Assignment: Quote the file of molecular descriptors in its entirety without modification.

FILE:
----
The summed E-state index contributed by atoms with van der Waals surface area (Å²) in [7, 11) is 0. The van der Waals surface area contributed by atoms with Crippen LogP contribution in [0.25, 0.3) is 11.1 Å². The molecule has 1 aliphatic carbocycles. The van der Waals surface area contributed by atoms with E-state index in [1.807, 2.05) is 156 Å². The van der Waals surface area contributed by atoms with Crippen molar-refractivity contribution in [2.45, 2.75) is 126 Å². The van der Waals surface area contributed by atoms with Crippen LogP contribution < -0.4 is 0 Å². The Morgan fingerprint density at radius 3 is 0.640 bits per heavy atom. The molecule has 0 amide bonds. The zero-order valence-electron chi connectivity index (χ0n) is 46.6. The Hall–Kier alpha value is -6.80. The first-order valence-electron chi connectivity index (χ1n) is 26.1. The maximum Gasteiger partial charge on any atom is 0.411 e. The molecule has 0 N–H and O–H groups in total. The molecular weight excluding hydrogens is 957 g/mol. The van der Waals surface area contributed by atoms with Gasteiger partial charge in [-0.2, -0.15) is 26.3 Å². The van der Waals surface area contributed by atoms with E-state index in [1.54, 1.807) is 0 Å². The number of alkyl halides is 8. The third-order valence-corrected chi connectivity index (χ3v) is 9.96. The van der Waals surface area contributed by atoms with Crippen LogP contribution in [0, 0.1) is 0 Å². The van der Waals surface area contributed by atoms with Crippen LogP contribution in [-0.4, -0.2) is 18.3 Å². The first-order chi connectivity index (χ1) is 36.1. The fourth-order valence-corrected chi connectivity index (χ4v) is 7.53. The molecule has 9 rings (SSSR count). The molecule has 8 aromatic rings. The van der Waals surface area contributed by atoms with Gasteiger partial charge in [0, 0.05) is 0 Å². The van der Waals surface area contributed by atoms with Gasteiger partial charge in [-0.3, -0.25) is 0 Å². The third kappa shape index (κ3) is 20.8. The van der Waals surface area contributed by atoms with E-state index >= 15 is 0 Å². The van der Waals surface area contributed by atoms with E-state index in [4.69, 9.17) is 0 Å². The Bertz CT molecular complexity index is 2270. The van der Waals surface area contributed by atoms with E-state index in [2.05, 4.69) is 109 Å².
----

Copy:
The summed E-state index contributed by atoms with van der Waals surface area (Å²) in [7, 11) is 0. The van der Waals surface area contributed by atoms with Crippen LogP contribution in [0.25, 0.3) is 11.1 Å². The molecule has 1 aliphatic carbocycles. The van der Waals surface area contributed by atoms with E-state index in [1.807, 2.05) is 156 Å². The van der Waals surface area contributed by atoms with Crippen molar-refractivity contribution in [2.45, 2.75) is 126 Å². The van der Waals surface area contributed by atoms with Crippen LogP contribution < -0.4 is 0 Å². The Morgan fingerprint density at radius 3 is 0.640 bits per heavy atom. The molecule has 0 amide bonds. The zero-order valence-electron chi connectivity index (χ0n) is 46.6. The Hall–Kier alpha value is -6.80. The first-order valence-electron chi connectivity index (χ1n) is 26.1. The maximum Gasteiger partial charge on any atom is 0.411 e. The molecule has 0 N–H and O–H groups in total. The molecular weight excluding hydrogens is 957 g/mol. The van der Waals surface area contributed by atoms with Gasteiger partial charge in [-0.2, -0.15) is 26.3 Å². The van der Waals surface area contributed by atoms with E-state index in [1.54, 1.807) is 0 Å². The number of alkyl halides is 8. The third-order valence-corrected chi connectivity index (χ3v) is 9.96. The van der Waals surface area contributed by atoms with Crippen LogP contribution in [0, 0.1) is 0 Å². The van der Waals surface area contributed by atoms with Crippen LogP contribution in [-0.4, -0.2) is 18.3 Å². The first-order chi connectivity index (χ1) is 36.1. The fourth-order valence-corrected chi connectivity index (χ4v) is 7.53. The molecule has 9 rings (SSSR count). The molecule has 8 aromatic rings. The van der Waals surface area contributed by atoms with Gasteiger partial charge in [0, 0.05) is 0 Å². The van der Waals surface area contributed by atoms with Gasteiger partial charge in [-0.3, -0.25) is 0 Å². The third kappa shape index (κ3) is 20.8. The van der Waals surface area contributed by atoms with E-state index >= 15 is 0 Å². The van der Waals surface area contributed by atoms with E-state index in [4.69, 9.17) is 0 Å². The Bertz CT molecular complexity index is 2270. The van der Waals surface area contributed by atoms with E-state index in [2.05, 4.69) is 109 Å².